Released November 2011
Directed by: Martin Scorsese
Ah, it’s been a little while since I posted a review. This is not because I haven’t been reading, seeing movies or listening to music. I guess it is just because I haven’t felt strongly enough about things to write about them. However, I’ve been anticipating this movie for quite some time so I felt it couldn’t let it go without a quick review.
I wish that I had read the book (The Invention of Huge Cabret by Brian Selznick) ahead of time. I’ve heard a lot of really wonderful things about it. And it did win the Caldecott. I’m also interested in Wonderstruck, his latest release which is being considered for both the Caldecott and the Newbery. He seems to be an innovative writer/illustrator for Children’s literature and I have both books on my list. I usually prefer to read the book before the movie but my intrigue with this movie was less about the book and more about the director.
Martin Scorsese is one of my favorite directors. He’s been on the scene since the 1950s and 1960s but started getting more significant recognition in the 1970s. My Scorsese repertoire doesn’t begin until 1990 which is the year Goodfellas was released (perhaps his most famous film). Granted I was only 3 years old the year it came out, but I filled the gap in later. In 2002 he released Gangs of New York and I have been faithfully going to the theaters for his works ever since. The Aviator, The Departed, Shutter Island—all favorites of mine. I’ve also heard great things about Boardwalk Empire, his HBO tv series, and he is currently working on a Frank Sinatra film that I am excited about. All of that to say, I follow his career and I was surprised to see Hugo on his list of projects.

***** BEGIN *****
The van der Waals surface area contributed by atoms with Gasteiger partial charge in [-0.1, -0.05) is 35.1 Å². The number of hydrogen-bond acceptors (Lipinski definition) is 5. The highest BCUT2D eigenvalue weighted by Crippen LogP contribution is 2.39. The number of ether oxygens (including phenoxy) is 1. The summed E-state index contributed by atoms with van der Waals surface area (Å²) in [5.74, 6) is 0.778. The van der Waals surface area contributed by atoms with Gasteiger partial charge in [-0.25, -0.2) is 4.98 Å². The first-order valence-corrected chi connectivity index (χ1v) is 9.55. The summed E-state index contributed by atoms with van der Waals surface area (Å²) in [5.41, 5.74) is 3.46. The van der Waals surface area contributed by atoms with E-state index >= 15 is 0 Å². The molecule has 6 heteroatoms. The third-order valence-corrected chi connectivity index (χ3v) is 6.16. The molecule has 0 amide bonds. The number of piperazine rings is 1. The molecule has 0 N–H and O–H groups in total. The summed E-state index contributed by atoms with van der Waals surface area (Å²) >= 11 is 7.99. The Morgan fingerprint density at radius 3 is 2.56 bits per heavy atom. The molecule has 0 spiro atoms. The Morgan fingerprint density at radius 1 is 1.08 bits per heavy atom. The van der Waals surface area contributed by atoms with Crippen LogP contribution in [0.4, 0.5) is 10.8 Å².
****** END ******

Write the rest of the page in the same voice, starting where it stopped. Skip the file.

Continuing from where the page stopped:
This movie just did not seem to fit into his usual repertoire. For starters (or maybe the only reason I felt that way) was the fact that it’s an adaption of a children’s book. Yet the feel of the movie was still very “Scorsese.” The movie wasn’t at all what I expected, but then, I had nothing to go off of but a few trailers. I love Ben Kingsley and Christopher Lee, and the children were chosen well. It was well-filmed, well-acted, well-directed, and well-written. Basically, overall it was a success. I wouldn’t be at all surprised to see it on the nominations list for the Oscars. That being said, for me it moved very slowly and even dragged a bit. Did I mention that I saw it in 3D? Completely unnecessary (as is the case with most movies in 3D). I guess I feel that while it was a good film, I can’t see it appealing to kids. It’s a children’s book adaption so I feel like it should have had some appeal to children. My fear is that if I got antsy and bored at times, then there’s little hope for the kids to stay engaged the entire film.
From a film-makers perspective, it was fantastic. From an entertainment standpoint it both suceeded on some levels and failed on others. Many will enjoy the film, and many will not. I feel that the general populous is not going to embrace Hugo. As for me, I enjoyed it, but probably will not add it to my collection. Still, I can’t deny the merit of the work.